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Wuthering Heights

Chapter 13
FOR two months the fugitives remained absent; in those two months, Mrs. Linton
encountered and conquered the worst shock of what was denominated a brain fever. No
mother could have nursed an only child more devotedly than Edgar tended her. Day and
night he was watching, and patiently enduring all the annoyances that irritable nerves and
a shaken reason could inflict; and, though Kenneth remarked that what he saved from the
grave would only recompense his care by forming the source of constant future anxiety---
in fact, that his health and strength were being sacrificed to preserve a mere ruin of
humanity---he knew no limits in gratitude and joy when Catherine's life was declared out
of danger; and hour after hour he would sit beside her, tracing the gradual return to bodily
health, and flattering his too sanguine hopes with the illusion that her mind would settle
back to its right balance also, and she would soon be entirely her former self.
The first time she left her chamber was at the commencement of the following March.
Mr. Linton had put on her pillow, in the morning, a handful of golden crocuses; her eye,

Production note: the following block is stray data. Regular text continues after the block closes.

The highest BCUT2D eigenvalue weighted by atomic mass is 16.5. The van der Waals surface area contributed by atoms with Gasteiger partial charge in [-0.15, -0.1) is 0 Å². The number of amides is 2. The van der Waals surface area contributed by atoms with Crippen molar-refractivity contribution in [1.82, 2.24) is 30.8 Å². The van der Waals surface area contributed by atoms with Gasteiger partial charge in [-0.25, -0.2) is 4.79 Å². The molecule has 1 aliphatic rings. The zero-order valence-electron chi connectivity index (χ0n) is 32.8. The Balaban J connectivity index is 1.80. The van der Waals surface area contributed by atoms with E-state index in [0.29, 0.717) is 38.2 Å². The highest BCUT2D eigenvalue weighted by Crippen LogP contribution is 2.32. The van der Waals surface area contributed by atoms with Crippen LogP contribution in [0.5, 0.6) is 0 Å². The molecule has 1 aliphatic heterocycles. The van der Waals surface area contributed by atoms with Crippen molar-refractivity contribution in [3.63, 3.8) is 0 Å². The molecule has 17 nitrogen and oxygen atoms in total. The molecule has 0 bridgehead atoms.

long stranger to any gleam of pleasure, caught them in waking, and shone delighted as
she gathered them eagerly together.
"These are the earliest flowers at the Heights," she exclaimed. "They remind me of soft
thaw winds, and warm sunshine, and nearly melted snow. Edgar, is there not a south
wind, and is not the snow almost gone?"
"The snow is quite gone down here, darling," replied her husband; "and I only see two
white spots on the whole range of moors: the sky is blue, and the larks are singing, and
the becks and brooks are all brim full. Catherine, last spring at this time, I was longing to
have you under this roof, now, I wish you were a mile or two up those hills: the air blows
so sweetly, I feel that it would cure you."
"I shall never be there but once more," said the invalid; "and then you'll leave me, and I
shall remain for ever. Next spring you'll long again to have me under this roof, and you'll
look back and think you were happy to-day."
Linton lavished on her the kindest caresses, and tried to cheer her by the fondest words;
but, vaguely regarding the flowers, she let the tears collect on her lashes and stream down
her cheeks unheeding.
We knew she was really better, and, therefore, decided that long confinement to a single
place produced much of this despondency, and it might be partially removed by a change
of scene.
The master told me to light a fire in the many-weeks-deserted parlour, and to set an easy-
chair in the sunshine by the window; and then he brought her down, and she sat a long
 
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